October 2002 // Volume 40 // Number 5 // Tools of the Trade // 5TOT2

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Uncovering Resources for Your International Extension Experience

Resources for international Extension experiences are available on the national Extension association's Web page described in this article. Ideas that state Extension associations can use to assist their Extension workers in planning their own international experiences are also highlighted.

Debra Minar Driscoll
Family and Community Education Faculty
Oregon State University Extension Service
Dallas, Oregon
Internet Address: debra.driscoll@oregonstate.edu

Are you an Extension professional who's interested in developing your plans for an international experience? You may already have a concept of what you would like to do and where you would like to do it. This article describes a Web page that can help to bring your dream several steps closer to reality and offers ideas for increasing global networking in your state.

The National Organization Connection

Did you know that the national Extension fraternal organization, Epsilon Sigma Phi (ESP), has a Global Relations committee? As a former (2000-2001) and future (2003) member of this committee, I know that ESP is unique among Extension professional organizations in promoting international work across all program areas. (To see the Global Relations committee's plan of work, go to http://www.espnational.org/ and click on "National Committees.")

A long-range goal of the committee is to establish an international database on the ESP Web site's Global Relations link. As a start toward this goal, there is a new Global Relations Link Web page http://www.uwyo.edu/ces/esp/espinternational.htm that shows links to organizations providing international opportunities for Extension professionals.

Organizations currently on this page include:

  • Association for International Agricultural and Extension Education (AIAEE);
  • Winrock International;
  • Agricultural Cooperative Development International/ Volunteers In Overseas Cooperative Assistance (ACDI/VOCA);
  • The Citizens Network for Foreign Affairs, Inc.;
  • Idealist Action without Borders, Inc.;
  • Land O' Lakes International Development; Partners of the Americas;
  • The United States Agency for International Development (USAID); and
  • The USDA/CSREES International Programs Office.

One link I found particularly interesting was the Idealist Action without Borders site. I am looking for international opportunities that are not related to agriculture, and I found that this site contains a giant database of programs and services around the world and allows searches by country of interest.

Just for fun, I searched for opportunities in the Czech Republic, because it is an area of the world I would like to visit someday. I was pleased to find two organizations that may be possible contacts for a future sabbatic leave related to health promotion and immigrant issues, two topics of concern in my current Extension position. Both organizations had short-term volunteer opportunities available. The site lists contact information and frequently includes descriptions of the programs that each agency or organization provides.

The Local Networking Connection

The Global Relations committee of Epsilon Sigma Phi has a goal of expanding their Web site to include advertising of international work opportunities, listings of international diversity and multi-cultural trainings, and postings of Extension professionals experienced in international work. While that work is progressing at the national level, states can develop their own databases that can promote sharing of information regarding international experiences. Wouldn't it be great to be able to find out who in your state has been to the country you would like to work in? What if they could share with you the connections they have already established with organizations and groups in that country?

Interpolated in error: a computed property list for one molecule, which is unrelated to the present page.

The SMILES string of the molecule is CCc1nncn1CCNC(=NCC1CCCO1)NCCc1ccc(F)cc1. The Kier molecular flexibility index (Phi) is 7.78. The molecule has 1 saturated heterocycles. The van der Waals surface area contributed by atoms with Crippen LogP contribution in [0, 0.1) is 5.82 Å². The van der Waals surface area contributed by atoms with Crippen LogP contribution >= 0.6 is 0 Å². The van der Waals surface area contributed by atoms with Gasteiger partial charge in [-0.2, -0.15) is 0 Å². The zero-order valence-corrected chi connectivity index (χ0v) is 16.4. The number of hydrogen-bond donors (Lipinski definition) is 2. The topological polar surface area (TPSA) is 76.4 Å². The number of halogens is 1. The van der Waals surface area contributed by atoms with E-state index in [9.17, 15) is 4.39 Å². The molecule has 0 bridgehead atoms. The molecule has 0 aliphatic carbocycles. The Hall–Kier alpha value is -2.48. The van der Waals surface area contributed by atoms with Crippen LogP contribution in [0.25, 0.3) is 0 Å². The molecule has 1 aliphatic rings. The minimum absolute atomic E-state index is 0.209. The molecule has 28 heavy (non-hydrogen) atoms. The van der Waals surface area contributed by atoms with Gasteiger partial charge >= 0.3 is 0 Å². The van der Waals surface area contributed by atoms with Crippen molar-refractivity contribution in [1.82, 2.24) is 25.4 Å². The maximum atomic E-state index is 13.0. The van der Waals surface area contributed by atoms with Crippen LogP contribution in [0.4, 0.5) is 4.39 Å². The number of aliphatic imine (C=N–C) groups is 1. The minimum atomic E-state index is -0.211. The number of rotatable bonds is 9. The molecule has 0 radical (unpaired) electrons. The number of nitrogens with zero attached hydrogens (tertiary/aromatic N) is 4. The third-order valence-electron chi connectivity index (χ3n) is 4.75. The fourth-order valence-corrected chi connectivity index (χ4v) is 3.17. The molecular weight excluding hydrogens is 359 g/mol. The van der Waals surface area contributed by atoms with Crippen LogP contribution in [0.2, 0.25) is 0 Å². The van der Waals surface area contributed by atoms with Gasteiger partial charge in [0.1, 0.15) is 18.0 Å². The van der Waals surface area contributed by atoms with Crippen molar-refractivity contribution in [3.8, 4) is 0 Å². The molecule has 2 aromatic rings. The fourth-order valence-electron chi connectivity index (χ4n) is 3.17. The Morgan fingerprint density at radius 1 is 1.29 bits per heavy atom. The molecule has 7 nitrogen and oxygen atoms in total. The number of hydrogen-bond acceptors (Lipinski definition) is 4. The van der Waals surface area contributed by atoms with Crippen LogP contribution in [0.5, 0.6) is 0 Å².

The Oregon State University Gamma chapter of ESP attempted to facilitate this sharing through a statewide survey in 2001. An e-mail survey was sent to all Extension faculty, staff, and retired faculty in the state organization. Retirees not on e-mail services received a printed copy. One hundred seventy-nine people responded, and of those, 88 reported having had an international work experience. Some professionals reported a single international trip. Others had multiple trips, with a maximum of 11 different international experiences during their careers.

The survey asked the:

  • Name of the country worked in,
  • Year(s) worked in that country,
  • Name of the sponsoring or collaborating organization or group in the country, and
  • Type of project worked on while in the country.

Follow-up calls and e-mails were used to collect accurate additional information, and a database was compiled. A Global Relations Committee information booth was set up during Extension Annual Conference, held on campus in the fall. This resulted in more people completing the survey, and those surveys were added to the database. This database is available for any interested faculty in the state, and plans are proceeding to place it on an Oregon Gamma Chapter ESP Web site that is currently under development.

The Oregon ESP Global Relations committee has also been active in sponsoring programs that address the issue of international work during the annual conference. Faculty and staff who have had international experiences are invited to share them with the larger organization. It's another way to keep the idea of the value of Extension international experiences visible in the organization. Sustained, ongoing efforts like these will be required if we are to become a truly international organization.